Details provided here will never be used in any other context

christian, persecution, charity, church, persecuted, sookhdeo, Islam

Other articles

Follow Barnabas

or

receive news & appeal emails as they are published

From Twitter

From Twitter_icon

    Daily prayer

    Daily prayer_icon
    • Praise God for the continued Christian presence in northern Mali, despite the apparent desire of jihadists to wipe it out. Most of the Christians who had fled the region when Islamist radicals took control in 2012 have now returned to their homes, after French troops ousted the Islamists. Many church buildings were desecrated, looted or severely damaged, but the Christians are determined to resume their ministries. Pray for their protection. Subscribe to the prayer points rss feed 21 hours ago

    • Continue to pray for church leaders in Christian-majority Burundi that they may have wisdom in responding to the unfamiliar situation of political restriction by their own government. A new law passed in August requires each church to have at least 500 members and a proper building; congregations were given a year to comply. Pray that religious liberty will be maintained in Burundi, both for Christians and for the small minorities who follow other religions. Subscribe to the prayer points rss feed Wed, Dec 2014 00:00

    • Heavenly Father, we pray to you for our Christian brothers and sisters in north-eastern Nigeria, who are so vulnerable in the face of attacks by Boko Haram militants. We remember especially those who used to live in Shani, in Borno state, until their town was raided by Boko Haram on 29 November. We cry out to You to intervene and bring an end to the murderous attacks by Boko Haram. We pray for all the thousands of Nigerian Christians who have suffered in similar attacks that they will not lose hope or faith in You, but will know Your peace which passes understanding. Subscribe to the prayer points rss feed Tue, Dec 2014 00:00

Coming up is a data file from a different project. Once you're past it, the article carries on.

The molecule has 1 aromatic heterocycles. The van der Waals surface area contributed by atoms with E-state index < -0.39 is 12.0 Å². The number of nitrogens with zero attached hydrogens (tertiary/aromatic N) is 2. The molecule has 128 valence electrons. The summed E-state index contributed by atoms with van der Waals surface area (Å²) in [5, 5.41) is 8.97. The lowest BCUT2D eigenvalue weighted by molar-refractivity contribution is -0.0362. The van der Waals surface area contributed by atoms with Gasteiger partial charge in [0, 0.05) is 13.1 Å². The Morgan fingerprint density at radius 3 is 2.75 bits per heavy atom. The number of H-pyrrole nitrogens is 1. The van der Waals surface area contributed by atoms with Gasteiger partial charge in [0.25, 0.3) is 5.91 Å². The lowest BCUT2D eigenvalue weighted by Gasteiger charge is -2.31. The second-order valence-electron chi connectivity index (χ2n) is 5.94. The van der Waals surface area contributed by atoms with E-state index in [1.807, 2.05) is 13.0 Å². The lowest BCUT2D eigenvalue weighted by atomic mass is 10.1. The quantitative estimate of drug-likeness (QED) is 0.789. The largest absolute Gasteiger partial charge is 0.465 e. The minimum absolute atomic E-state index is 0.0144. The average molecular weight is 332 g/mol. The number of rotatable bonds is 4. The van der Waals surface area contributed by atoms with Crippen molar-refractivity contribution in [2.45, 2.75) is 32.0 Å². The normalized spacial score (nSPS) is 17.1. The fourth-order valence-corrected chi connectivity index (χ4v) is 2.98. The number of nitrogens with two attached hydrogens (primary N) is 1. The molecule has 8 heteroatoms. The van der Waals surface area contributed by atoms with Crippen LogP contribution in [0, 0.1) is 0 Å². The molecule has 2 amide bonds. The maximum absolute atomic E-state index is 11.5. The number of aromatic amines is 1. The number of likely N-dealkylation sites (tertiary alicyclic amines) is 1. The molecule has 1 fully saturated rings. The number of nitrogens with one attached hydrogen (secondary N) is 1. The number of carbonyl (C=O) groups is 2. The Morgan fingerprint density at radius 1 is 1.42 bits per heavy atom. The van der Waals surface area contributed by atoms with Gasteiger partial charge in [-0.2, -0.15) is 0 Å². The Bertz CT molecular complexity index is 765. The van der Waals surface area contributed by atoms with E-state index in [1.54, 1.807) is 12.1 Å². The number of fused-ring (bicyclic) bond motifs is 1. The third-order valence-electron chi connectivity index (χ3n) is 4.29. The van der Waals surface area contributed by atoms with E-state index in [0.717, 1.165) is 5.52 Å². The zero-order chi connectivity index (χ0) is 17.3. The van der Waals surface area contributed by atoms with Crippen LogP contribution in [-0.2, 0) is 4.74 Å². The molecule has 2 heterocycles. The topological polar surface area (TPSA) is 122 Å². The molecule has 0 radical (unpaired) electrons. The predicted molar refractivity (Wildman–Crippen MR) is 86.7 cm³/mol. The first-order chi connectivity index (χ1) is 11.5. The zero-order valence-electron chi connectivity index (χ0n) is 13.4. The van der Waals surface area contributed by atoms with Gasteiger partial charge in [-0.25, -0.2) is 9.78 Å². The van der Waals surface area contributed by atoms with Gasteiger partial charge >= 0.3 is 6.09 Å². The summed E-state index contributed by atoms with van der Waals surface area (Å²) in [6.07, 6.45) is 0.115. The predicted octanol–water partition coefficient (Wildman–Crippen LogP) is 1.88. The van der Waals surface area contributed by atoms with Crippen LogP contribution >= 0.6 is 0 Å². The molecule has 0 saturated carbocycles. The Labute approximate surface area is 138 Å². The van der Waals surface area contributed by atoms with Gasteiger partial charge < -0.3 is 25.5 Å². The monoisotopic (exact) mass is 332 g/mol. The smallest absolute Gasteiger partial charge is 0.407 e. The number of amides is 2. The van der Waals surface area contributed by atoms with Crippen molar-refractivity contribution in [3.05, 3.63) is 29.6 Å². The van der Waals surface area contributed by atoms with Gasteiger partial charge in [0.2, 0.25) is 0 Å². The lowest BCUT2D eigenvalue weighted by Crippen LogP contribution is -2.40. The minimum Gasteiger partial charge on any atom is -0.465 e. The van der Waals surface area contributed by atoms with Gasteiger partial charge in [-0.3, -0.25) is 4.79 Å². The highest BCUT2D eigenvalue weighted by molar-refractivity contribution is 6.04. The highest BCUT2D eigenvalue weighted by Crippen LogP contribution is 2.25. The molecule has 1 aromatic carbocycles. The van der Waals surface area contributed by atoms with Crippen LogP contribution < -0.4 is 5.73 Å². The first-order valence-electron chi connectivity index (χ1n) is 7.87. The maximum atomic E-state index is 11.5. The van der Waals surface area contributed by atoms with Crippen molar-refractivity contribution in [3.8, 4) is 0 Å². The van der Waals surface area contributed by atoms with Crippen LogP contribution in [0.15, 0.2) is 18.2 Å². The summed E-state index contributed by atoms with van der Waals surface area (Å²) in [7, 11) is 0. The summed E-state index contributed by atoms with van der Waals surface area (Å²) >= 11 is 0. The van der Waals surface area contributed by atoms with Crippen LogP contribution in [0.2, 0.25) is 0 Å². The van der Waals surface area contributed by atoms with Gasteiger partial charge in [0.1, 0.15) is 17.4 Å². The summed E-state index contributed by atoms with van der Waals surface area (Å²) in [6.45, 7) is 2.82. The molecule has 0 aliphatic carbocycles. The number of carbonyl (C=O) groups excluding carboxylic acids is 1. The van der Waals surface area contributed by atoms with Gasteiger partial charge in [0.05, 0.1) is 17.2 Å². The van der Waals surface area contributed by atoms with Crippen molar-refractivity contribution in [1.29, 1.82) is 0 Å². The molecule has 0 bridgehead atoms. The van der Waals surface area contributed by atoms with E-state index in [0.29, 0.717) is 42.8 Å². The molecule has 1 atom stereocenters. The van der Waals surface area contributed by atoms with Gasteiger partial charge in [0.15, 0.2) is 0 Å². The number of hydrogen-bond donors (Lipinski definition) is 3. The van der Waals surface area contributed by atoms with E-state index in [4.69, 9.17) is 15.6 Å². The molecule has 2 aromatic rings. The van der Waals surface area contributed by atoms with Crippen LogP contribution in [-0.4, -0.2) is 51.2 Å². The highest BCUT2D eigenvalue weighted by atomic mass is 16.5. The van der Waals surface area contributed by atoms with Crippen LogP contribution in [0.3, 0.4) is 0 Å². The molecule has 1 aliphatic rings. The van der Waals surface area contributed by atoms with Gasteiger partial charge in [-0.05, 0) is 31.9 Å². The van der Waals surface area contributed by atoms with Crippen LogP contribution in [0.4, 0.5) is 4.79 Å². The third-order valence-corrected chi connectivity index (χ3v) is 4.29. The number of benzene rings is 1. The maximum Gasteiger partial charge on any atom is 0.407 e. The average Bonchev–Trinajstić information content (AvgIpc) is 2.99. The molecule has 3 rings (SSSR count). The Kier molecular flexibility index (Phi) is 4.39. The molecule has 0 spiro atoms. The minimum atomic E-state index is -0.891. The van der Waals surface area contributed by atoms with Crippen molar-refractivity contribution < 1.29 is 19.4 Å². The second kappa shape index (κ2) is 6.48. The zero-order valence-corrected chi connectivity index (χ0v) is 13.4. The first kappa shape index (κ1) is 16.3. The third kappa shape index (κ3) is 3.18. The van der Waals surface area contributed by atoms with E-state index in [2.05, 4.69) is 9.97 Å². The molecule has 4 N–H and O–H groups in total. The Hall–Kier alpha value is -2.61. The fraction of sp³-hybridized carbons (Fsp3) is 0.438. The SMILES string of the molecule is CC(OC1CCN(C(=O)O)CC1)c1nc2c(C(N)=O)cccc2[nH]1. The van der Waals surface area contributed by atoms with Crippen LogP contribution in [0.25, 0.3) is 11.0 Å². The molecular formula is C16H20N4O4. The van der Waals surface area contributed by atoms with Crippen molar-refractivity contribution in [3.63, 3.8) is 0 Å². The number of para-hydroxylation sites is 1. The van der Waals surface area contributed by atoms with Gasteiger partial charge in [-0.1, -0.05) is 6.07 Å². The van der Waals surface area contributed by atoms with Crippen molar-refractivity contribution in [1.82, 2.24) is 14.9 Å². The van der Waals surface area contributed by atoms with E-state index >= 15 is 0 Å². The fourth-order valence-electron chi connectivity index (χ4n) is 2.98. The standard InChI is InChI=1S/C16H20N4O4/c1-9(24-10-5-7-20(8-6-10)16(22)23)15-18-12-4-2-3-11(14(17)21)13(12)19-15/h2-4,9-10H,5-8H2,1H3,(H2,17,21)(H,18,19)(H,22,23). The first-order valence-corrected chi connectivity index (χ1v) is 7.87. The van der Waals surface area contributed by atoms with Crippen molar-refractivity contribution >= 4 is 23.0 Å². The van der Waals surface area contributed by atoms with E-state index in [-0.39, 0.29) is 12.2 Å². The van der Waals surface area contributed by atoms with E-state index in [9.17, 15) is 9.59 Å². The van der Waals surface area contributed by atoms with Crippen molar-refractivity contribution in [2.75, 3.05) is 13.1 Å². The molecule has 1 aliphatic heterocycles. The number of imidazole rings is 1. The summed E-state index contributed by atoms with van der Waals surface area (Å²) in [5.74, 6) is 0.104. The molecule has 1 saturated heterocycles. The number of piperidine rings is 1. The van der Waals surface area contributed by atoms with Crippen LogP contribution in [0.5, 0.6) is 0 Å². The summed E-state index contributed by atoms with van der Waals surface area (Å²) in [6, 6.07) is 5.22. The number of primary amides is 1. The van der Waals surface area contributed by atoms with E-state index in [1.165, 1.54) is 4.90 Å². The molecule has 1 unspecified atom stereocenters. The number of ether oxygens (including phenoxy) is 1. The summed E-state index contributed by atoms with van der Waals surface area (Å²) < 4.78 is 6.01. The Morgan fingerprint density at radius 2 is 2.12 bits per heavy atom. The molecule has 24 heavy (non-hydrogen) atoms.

• “If they persecuted me, they will persecute you also,” said the Lord Jesus. (John 15:20). Let us not forget our brothers and sisters who suffer daily because of their faithfulness to Christ and help them with our prayers (Philippians 1:19). Pray that they may take comfort in the words of the Lord Jesus, knowing that He understands what they are enduring for His Name. Subscribe to the prayer points rss feed Mon, Dec 2014 00:00

    • The substantial Armenian Christian population of Syria are mostly descendants of Armenians who fled to Syria to escape from the Armenian Genocide, which peaked in 1915. The attacks of Islamist groups in Syria, which they now face, seem to them like another genocide. But praise God for their courage and determination. When the mainly Armenian town of Kessab and its surrounding villages were attacked the inhabitants fled for safety to Latakia. After the Syrian army had liberated Kessab, the Armenian families began to return to their homes, even though there was no electricity or water and they had to go back to Latakia every night to sleep. Elsewhere, when the situation in Homs stabilised, an Armenian congregation wanted to repair their church building first, but their church leader urged them to focus on making their homes habitable again. Pray that they may remain strong in the Lord. Subscribe to the prayer points rss feed Sun, Dec 2014 00:00

    © Barnabas Fund 1997 - 2014 All rights reserved.
    Barnabas Fund & Barnabas Aid are registered trade marks